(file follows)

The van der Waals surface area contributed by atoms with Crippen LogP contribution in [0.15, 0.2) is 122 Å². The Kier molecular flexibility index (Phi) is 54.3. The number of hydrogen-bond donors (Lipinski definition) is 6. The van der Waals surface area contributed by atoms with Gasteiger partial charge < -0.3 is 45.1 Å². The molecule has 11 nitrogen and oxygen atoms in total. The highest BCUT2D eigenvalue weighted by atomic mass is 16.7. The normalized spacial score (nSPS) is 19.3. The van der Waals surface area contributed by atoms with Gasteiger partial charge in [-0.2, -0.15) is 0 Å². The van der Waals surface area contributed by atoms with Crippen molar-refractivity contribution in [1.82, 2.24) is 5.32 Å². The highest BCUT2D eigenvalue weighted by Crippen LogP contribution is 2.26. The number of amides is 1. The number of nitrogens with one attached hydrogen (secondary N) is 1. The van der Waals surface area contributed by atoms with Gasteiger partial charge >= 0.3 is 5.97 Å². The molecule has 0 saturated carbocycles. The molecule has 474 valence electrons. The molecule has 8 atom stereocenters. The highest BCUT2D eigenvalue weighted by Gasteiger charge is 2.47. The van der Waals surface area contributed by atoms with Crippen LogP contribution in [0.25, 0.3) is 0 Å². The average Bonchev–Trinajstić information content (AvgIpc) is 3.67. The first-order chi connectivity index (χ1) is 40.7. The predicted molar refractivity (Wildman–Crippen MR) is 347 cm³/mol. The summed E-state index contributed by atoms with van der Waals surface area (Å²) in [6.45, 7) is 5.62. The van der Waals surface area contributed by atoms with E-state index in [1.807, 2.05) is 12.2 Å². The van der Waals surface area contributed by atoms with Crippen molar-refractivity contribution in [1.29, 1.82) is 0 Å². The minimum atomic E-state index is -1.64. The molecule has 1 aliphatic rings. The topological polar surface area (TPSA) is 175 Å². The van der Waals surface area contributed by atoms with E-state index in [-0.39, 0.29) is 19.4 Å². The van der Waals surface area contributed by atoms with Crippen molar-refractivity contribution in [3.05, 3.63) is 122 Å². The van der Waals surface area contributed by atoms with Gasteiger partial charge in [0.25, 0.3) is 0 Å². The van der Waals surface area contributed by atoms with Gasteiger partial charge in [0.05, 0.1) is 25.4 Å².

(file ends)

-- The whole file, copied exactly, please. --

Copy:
The van der Waals surface area contributed by atoms with Crippen LogP contribution in [0.15, 0.2) is 122 Å². The Kier molecular flexibility index (Phi) is 54.3. The number of hydrogen-bond donors (Lipinski definition) is 6. The van der Waals surface area contributed by atoms with Gasteiger partial charge < -0.3 is 45.1 Å². The molecule has 11 nitrogen and oxygen atoms in total. The highest BCUT2D eigenvalue weighted by atomic mass is 16.7. The normalized spacial score (nSPS) is 19.3. The van der Waals surface area contributed by atoms with Gasteiger partial charge in [-0.2, -0.15) is 0 Å². The van der Waals surface area contributed by atoms with Crippen molar-refractivity contribution in [1.82, 2.24) is 5.32 Å². The highest BCUT2D eigenvalue weighted by Crippen LogP contribution is 2.26. The number of amides is 1. The number of nitrogens with one attached hydrogen (secondary N) is 1. The van der Waals surface area contributed by atoms with Gasteiger partial charge >= 0.3 is 5.97 Å². The molecule has 0 saturated carbocycles. The molecule has 474 valence electrons. The molecule has 8 atom stereocenters. The highest BCUT2D eigenvalue weighted by Gasteiger charge is 2.47. The van der Waals surface area contributed by atoms with Crippen LogP contribution in [0.25, 0.3) is 0 Å². The average Bonchev–Trinajstić information content (AvgIpc) is 3.67. The first-order chi connectivity index (χ1) is 40.7. The predicted molar refractivity (Wildman–Crippen MR) is 347 cm³/mol. The summed E-state index contributed by atoms with van der Waals surface area (Å²) in [6.45, 7) is 5.62. The van der Waals surface area contributed by atoms with E-state index in [1.807, 2.05) is 12.2 Å². The van der Waals surface area contributed by atoms with Crippen molar-refractivity contribution in [1.29, 1.82) is 0 Å². The minimum atomic E-state index is -1.64. The molecule has 1 aliphatic rings. The topological polar surface area (TPSA) is 175 Å². The van der Waals surface area contributed by atoms with E-state index in [-0.39, 0.29) is 19.4 Å². The van der Waals surface area contributed by atoms with Crippen molar-refractivity contribution in [3.05, 3.63) is 122 Å². The van der Waals surface area contributed by atoms with Gasteiger partial charge in [0.25, 0.3) is 0 Å². The van der Waals surface area contributed by atoms with Gasteiger partial charge in [0.05, 0.1) is 25.4 Å².